in it as does bone being formed, skeletal net uptake stops.  At
that point, you must raise F concentration to get it to continue

   BTW, that website also contains a breezy discussion of
fluoride metabolism which is only valid for dissolved fluoride.
Somebody forgot to mention that fluoride in solid foods is quite
a bit less bioavailable than fluoride in water and beverages, so
you cannot just add up all the fluoride in the diet to one big
number.  Urinary fluoride levels (which track absorbed F pretty
well) need to be measured to see how equivalent of dissolved
fluoride ion people are really getting.  You have presented NO
evidence of this sort.

   And also, for some reason, your website seems to have glossed
over studies finding considerably lower F intakes for both adults
and children in the US, done years (1980's) after the ones you
cite in the 1970's.  I'm sure you know them if you've done as
much research as you say.  Must I quote?  Is your idea of a
balanced and rational argument to simply ignore later data which
doesn't agree with you?  The Dept of Health, BTW, isn't composed
of superscientists or Gods.  The men and women there are subject
to the same scientific standards as the rest of us.  Where are
their papers about US fluoride consumption in the 90's, published
in peer-reviewed journals?  They seem to be missing.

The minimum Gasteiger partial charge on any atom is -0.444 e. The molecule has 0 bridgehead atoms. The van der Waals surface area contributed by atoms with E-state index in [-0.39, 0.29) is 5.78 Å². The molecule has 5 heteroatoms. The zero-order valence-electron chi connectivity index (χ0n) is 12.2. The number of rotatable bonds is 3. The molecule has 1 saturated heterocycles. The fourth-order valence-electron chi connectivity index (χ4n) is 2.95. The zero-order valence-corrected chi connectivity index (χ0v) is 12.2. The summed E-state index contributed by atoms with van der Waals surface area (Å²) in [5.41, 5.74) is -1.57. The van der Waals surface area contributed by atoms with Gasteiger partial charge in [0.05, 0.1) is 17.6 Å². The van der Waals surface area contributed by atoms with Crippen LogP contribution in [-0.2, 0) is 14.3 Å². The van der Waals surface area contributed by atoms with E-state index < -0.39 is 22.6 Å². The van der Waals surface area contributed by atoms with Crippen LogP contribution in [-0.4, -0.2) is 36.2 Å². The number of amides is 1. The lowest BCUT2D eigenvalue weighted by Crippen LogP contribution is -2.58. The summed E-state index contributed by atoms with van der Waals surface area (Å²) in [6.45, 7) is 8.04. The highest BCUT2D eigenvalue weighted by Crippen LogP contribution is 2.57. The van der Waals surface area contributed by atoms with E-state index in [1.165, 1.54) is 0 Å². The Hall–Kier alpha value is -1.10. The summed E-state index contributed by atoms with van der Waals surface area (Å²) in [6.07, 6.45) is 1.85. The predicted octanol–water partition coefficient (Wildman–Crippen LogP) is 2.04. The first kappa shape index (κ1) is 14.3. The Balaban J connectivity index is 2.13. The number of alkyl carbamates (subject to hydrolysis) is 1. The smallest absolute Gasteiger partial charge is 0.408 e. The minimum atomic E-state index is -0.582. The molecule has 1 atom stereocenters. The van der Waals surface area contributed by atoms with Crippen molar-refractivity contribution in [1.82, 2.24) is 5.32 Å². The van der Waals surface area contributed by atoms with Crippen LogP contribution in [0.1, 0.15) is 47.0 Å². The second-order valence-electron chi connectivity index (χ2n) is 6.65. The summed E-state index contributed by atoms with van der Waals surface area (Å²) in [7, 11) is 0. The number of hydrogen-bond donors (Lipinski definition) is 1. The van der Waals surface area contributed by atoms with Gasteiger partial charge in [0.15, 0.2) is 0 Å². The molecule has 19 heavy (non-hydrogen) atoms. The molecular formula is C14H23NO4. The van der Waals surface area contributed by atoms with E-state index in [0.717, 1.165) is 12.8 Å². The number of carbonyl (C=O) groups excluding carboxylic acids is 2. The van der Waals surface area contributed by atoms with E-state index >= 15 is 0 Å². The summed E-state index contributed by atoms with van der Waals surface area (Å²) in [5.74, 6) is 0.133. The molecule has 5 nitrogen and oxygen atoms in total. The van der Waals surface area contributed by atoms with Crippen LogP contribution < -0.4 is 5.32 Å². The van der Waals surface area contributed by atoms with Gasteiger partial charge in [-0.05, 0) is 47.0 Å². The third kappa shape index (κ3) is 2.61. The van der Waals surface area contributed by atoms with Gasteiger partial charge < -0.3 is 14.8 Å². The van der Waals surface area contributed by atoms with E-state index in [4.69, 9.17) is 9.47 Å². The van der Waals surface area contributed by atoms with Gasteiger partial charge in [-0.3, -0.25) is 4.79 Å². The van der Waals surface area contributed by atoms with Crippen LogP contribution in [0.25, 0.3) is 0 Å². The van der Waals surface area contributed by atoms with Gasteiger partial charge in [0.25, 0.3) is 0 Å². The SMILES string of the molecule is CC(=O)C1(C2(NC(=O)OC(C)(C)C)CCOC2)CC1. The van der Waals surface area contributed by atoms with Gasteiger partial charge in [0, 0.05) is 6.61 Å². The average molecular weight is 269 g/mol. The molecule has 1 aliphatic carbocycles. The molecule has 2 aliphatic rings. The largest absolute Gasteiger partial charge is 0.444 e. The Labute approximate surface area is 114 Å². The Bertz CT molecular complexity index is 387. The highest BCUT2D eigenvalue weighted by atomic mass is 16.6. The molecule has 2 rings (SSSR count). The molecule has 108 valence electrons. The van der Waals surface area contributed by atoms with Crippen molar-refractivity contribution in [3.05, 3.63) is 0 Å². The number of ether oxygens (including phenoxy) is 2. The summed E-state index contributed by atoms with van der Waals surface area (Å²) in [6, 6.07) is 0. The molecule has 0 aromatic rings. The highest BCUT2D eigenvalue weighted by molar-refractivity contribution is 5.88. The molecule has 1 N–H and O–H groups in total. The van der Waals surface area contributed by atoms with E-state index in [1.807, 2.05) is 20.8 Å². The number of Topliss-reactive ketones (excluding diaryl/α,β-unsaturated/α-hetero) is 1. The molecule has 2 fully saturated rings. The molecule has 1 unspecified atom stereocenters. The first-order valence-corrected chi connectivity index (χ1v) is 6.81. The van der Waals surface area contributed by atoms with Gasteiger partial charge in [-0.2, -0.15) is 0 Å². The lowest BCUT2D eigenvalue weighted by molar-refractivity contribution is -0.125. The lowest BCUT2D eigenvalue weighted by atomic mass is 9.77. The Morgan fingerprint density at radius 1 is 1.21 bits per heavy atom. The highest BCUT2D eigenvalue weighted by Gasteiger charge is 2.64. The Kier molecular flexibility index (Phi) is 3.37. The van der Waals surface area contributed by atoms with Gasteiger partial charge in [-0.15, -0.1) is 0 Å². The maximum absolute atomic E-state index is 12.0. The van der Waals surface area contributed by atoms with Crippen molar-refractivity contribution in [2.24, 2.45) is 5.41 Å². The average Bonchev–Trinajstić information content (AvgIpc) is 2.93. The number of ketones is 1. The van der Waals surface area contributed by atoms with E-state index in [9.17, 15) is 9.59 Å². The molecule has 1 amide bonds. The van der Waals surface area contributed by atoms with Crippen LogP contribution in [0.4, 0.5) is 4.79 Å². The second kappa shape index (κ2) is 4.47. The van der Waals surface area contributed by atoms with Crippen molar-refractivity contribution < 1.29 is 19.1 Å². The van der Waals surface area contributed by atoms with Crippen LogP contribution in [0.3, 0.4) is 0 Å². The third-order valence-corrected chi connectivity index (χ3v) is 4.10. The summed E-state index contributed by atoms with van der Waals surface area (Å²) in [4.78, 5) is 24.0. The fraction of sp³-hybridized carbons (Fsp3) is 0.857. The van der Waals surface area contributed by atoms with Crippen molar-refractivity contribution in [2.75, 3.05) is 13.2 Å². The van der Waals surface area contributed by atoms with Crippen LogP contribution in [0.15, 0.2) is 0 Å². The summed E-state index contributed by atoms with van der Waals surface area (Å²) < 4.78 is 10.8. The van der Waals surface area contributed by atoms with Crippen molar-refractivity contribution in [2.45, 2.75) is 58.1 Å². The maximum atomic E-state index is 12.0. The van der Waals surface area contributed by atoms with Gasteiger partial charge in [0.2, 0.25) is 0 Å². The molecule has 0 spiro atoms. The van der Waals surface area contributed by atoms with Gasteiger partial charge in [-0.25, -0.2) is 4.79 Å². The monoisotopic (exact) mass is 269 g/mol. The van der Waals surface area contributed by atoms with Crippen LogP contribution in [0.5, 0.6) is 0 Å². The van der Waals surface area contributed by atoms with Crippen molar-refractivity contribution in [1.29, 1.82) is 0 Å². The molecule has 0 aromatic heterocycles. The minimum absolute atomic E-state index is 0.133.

>>Let me explain something to you. I have no interest in
having a war with anyone on this matter.<<

   Please.  Let me explain something to YOU.  I really don't give
a flying banana what your interests are.  If you show up here
with medical statements which are bunk, I'm going to ask for your
evidence.  If the evidence you present does not back up your
claims, and if you're nasty about it, I'm going to embarrass you.
You can answer my posts or not-- I don't care.  But when you post
nonsense, I'm going to point it out-- at least if it's obvious.

  >> I have researched this issue for many 100's
of hours, maybe 1000's, and will continue to do so. (By the way,
so have many, many other people, at great expense. The ones you
might recognize have even been mentioned, such as Dr.Albert
Schatz and Dr.Phyllis Mullenix.)<<

   That's nice.  Have somebody who knows something about fluoride
write your literature.  There's a thought.

   >>I have also no interest in responding to the same old
ignorant remarks over and over on this list. What I am offering
you is a gift, and you, as well as a few others here seem to
abuse it.<<

   What you're offering so far is deception (see above).  That's
no gift, unless you like to count the kinds of gifts that Greeks
brought to Troy.

    We'll see how much you resist the facts before we can finally
call it "lies."  I can take ignorant people, because they can be
taught.  I can take ignorant stupid people, because they too can
be taught, with patience.  What I really cannot abide is
dishonest people.

                          Steve Harris, M.D.

Am J Clin Nutr 1980 Feb;33(2):328-332
Fluoride intakes of young male adults in the United States.

Singer L, Ophaug RH, Harland BF

The total daily fluoride intake for young male adults living in
four geographical areas of the United States has been estimated
by the analysis of "market basket collections" obtained in 1975
and 1977. The fluoride intake in 1975 vaired from 0.912 mg/day in
an unfluoridated city (Kansas City, Mo.) to 1.720 mg/day in a
fluoridated city (Atlanta, Ga.). The 1977 collection from San
Francisco, Calif. contained more fluoride (1.636 mg/day) than the
1975 collection (1.213 mg/day). The level of intake found in this